Outpatient medical treatment is mainly provided by private providers. Independent physicians and nurses are paid on a fee-for-service basis, and the patient has a free choice of physician. The vast majority of doctors are private practitioners. Specialist physicians may work in medical facilities (mostly hospitals) and/or on an outpatient basis. 

General practitioners rarely work in hospitals, except in maternity wards and emergency departments. In the absence of a referral system from general practitioners to specialists, every citizen has free access to specialists and hospital care, even as the first point of contact with the health care system.

Physicians (general practitioners and specialists) work in private practice or in health care facilities, such as nursing homes, where multidisciplinary teams comprised of several general practitioners, administrative and admissions staff, nurses, a physical therapist, and a psychotherapist work. They coordinate all the care the patient needs.

Inpatient care

Hospitals are private or public non-profit organizations and are classified as acute, psychiatric, geriatric, or specialty hospitals, all of which are regionally managed. Psychiatric hospitals include psychiatric asylums and mental health centres. There are two types of hospitals in Belgium: public hospitals (or Ziekenhuis) and private non-profit hospitals, also called clinics (or link).

A distinction is made between:

General hospitals, offer general surgery and internal medicine, and may also offer geriatric, maternity, paediatric, and neuropsychiatric services, as well as additional examinations such as X-rays, scans, and laboratory tests

Psychiatric hospitals, provide treatment and care for people with serious mental illness

Teaching hospitals, generally offer the same services as general hospitals, but admit patients who need highly specialized treatment. They must also contribute to the training of physicians and medical personnel, actively engage in research, and participate in the development of new technologies

Patients can choose the hospital they want, and public hospitals must accept all patients. There is no referral system between primary and secondary/tertiary care, but in practice, the decision to refer patients to a hospital is usually made by a general practitioner or private specialist.


Pharmaceutical products are distributed exclusively by private community pharmacies and hospital pharmacies. The establishment of new pharmacies is strictly regulated to control the opening of pharmacies in new areas. Only doctors, dentists, and midwives can write prescriptions for pharmaceuticals. If these products are on the positive list, they are partially or fully reimbursed by health insurance companies.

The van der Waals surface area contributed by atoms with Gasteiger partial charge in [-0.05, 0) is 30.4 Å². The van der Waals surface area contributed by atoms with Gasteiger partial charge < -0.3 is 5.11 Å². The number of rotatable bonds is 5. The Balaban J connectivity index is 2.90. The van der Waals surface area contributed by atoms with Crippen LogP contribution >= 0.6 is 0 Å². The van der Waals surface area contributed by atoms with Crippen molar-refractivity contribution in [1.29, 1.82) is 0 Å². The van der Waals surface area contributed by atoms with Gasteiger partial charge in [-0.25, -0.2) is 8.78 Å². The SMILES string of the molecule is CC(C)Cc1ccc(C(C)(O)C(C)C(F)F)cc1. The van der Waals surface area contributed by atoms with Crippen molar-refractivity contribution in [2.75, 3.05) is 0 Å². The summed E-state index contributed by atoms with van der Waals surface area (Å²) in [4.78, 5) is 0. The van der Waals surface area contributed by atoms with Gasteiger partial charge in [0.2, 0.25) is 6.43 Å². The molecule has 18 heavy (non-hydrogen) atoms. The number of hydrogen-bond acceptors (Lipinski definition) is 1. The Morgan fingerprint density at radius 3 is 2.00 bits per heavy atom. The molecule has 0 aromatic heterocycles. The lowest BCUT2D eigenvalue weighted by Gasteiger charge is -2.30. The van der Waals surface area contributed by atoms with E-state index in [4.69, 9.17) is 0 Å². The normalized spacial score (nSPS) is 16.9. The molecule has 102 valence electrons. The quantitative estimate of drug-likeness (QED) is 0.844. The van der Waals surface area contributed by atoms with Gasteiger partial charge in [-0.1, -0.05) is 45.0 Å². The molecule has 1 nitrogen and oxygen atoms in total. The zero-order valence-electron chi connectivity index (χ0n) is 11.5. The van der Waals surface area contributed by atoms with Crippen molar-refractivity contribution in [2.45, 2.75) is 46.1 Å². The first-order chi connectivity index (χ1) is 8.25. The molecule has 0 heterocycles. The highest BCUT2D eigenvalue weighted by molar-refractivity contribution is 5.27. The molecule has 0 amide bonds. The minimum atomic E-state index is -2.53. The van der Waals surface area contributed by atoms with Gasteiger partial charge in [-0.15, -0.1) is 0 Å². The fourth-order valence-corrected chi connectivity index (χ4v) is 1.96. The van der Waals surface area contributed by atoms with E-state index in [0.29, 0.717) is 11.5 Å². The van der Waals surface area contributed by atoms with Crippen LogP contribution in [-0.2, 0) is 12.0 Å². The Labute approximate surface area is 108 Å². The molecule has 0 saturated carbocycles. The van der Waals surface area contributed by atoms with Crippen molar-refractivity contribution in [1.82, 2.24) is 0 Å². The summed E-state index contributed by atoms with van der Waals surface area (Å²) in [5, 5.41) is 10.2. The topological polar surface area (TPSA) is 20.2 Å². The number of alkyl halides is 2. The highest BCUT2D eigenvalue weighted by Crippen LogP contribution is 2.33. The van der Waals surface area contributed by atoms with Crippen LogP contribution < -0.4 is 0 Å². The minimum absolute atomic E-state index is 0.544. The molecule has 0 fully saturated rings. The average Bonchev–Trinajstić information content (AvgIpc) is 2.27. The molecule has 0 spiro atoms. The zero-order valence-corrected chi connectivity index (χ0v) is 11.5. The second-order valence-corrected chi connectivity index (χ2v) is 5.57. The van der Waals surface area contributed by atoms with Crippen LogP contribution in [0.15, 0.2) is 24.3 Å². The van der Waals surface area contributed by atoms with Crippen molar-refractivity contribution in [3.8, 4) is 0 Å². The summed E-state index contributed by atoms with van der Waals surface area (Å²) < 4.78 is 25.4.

The Federal Secretary of Health is responsible for issuing marketing authorizations for pharmaceutical products. To protect public health, a pharmaceutical product must meet several requirements regarding quality, safety, and efficacy. To register a product, a pharmaceutical company must apply, either at the European or national level, to the Federal Agency for Drugs and Medical Devices. This application must be accompanied by a complete dossier containing the results of clinical trials, which establish the quality, safety, and efficacy of the product for specific indications. The Department of Health is also responsible for setting drug prices.

Long-term care

Elder care infrastructure includes comprehensive home care services, personal care, which may include assistance with meals, clothing, personal hygiene, and mobility, and subsidized security alarms as needed. The primary purpose of each home care service is to oversee the practical organization and support of home care providers and their operations. This includes assessing the patient's ability to perform activities of daily living, developing and monitoring a plan to maintain health and wellness, assigning tasks to care providers, and consulting with various stakeholders to achieve goals.

Health insurance funds medical procedures, such as nursing and physical therapy, according to several criteria, including the patient's level of dependence and resources. Communities and regions fund other services, such as family support and meal delivery.